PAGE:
Resources for Loss

Cello Sonata No. 2, H. 286, III by Bohuslav Martinû, contributed by Anthony Choi (2021)

Martinû wrote this sonata in 1941, right after fleeing Paris because of the Nazi invasion. However, his true home was Policka, Czech Republic, where he could not return due to his ties with the Czech resistance. He moved to New York, in the U.S., where he stayed until 1953.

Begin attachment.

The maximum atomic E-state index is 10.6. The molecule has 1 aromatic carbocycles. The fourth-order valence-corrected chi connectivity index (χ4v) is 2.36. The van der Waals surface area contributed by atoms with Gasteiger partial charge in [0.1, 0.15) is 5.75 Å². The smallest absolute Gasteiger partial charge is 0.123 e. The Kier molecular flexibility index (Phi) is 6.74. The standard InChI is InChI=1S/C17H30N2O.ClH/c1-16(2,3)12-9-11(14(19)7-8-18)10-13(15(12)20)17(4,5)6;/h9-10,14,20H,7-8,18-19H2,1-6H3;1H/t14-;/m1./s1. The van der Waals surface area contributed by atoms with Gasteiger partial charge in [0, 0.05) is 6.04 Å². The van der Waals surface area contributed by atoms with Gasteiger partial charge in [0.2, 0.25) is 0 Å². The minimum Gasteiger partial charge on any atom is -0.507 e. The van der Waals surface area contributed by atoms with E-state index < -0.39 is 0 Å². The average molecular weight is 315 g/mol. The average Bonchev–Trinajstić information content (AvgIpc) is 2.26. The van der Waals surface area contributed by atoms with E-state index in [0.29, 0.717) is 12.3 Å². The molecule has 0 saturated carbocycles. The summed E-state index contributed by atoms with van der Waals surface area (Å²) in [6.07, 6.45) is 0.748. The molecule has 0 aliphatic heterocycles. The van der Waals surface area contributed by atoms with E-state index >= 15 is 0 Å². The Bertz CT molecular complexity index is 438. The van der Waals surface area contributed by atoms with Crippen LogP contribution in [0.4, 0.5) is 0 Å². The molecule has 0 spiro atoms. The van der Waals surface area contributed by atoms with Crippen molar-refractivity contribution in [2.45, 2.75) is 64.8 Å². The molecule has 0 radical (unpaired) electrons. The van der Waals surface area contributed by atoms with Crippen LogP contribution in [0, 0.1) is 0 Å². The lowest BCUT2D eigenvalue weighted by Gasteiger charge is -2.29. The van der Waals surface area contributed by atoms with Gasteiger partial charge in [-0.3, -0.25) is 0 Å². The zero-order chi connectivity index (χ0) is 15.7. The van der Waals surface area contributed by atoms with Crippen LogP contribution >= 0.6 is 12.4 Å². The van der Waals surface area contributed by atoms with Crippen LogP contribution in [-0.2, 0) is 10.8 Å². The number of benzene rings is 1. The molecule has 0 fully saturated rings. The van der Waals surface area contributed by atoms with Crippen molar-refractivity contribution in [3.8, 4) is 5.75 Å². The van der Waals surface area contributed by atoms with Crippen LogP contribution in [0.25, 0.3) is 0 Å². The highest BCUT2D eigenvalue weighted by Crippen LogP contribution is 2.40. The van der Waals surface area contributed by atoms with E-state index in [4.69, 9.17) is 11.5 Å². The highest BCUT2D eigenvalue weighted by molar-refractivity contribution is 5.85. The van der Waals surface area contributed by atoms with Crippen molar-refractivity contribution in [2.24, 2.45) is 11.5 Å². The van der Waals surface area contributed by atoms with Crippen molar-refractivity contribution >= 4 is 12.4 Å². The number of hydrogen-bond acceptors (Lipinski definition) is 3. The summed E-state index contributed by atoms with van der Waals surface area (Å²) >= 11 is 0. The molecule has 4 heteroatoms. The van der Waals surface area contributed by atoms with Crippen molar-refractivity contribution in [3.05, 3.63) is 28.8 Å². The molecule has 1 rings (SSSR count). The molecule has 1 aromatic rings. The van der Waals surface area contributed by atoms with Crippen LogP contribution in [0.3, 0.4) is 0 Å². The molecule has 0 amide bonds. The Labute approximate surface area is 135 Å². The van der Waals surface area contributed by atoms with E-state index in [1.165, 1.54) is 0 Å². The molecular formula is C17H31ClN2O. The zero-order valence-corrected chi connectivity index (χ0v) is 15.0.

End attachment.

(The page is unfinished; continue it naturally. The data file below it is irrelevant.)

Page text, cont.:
Right from the start, the movement is full of conflict and energy. It tears between major, minor, and modal keys extremely quickly, almost as though the music is conveying a flurry of emotions all at once, making it impossible to identify just one. However, the cellist eventually begins a melody (at 0:31) that sounds very much like a folk song, which is very representative of Martinû's Czech roots. I believe he works these tunes into his piece as a protest: no matter what happens, his home will live on through his music. I believe this is a powerful realization, and might even be an important message for others who are moving forward after a loss of home.

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